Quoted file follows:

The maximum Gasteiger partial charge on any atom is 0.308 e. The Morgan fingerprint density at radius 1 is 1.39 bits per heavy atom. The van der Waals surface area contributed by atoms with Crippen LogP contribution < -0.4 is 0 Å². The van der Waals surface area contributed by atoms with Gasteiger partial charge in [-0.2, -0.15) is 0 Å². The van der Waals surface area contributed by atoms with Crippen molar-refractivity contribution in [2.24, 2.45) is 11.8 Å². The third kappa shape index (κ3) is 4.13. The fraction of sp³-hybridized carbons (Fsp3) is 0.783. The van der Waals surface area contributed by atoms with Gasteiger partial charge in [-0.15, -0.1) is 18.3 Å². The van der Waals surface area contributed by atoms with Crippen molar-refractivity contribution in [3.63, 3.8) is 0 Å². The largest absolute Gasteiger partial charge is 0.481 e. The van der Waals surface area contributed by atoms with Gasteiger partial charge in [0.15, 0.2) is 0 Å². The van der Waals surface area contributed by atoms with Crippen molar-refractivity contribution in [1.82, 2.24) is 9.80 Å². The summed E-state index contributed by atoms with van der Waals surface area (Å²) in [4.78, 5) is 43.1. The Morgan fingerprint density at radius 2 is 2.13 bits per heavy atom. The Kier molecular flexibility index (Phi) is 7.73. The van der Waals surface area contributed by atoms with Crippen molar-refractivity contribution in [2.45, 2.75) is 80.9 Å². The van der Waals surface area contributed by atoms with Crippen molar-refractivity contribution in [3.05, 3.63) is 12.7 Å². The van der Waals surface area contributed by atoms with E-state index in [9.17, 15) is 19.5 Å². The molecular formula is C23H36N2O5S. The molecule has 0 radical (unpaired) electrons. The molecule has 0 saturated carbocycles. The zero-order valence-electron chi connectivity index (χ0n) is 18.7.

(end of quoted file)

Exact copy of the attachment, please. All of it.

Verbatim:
The maximum Gasteiger partial charge on any atom is 0.308 e. The Morgan fingerprint density at radius 1 is 1.39 bits per heavy atom. The van der Waals surface area contributed by atoms with Crippen LogP contribution < -0.4 is 0 Å². The van der Waals surface area contributed by atoms with Gasteiger partial charge in [-0.2, -0.15) is 0 Å². The van der Waals surface area contributed by atoms with Crippen molar-refractivity contribution in [2.24, 2.45) is 11.8 Å². The third kappa shape index (κ3) is 4.13. The fraction of sp³-hybridized carbons (Fsp3) is 0.783. The van der Waals surface area contributed by atoms with Gasteiger partial charge in [-0.15, -0.1) is 18.3 Å². The van der Waals surface area contributed by atoms with Crippen molar-refractivity contribution in [3.63, 3.8) is 0 Å². The largest absolute Gasteiger partial charge is 0.481 e. The van der Waals surface area contributed by atoms with Gasteiger partial charge in [0.15, 0.2) is 0 Å². The van der Waals surface area contributed by atoms with Crippen molar-refractivity contribution in [1.82, 2.24) is 9.80 Å². The summed E-state index contributed by atoms with van der Waals surface area (Å²) in [4.78, 5) is 43.1. The Morgan fingerprint density at radius 2 is 2.13 bits per heavy atom. The Kier molecular flexibility index (Phi) is 7.73. The van der Waals surface area contributed by atoms with Crippen molar-refractivity contribution in [2.45, 2.75) is 80.9 Å². The van der Waals surface area contributed by atoms with Crippen molar-refractivity contribution in [3.05, 3.63) is 12.7 Å². The van der Waals surface area contributed by atoms with E-state index in [9.17, 15) is 19.5 Å². The molecular formula is C23H36N2O5S. The molecule has 0 radical (unpaired) electrons. The molecule has 0 saturated carbocycles. The zero-order valence-electron chi connectivity index (χ0n) is 18.7.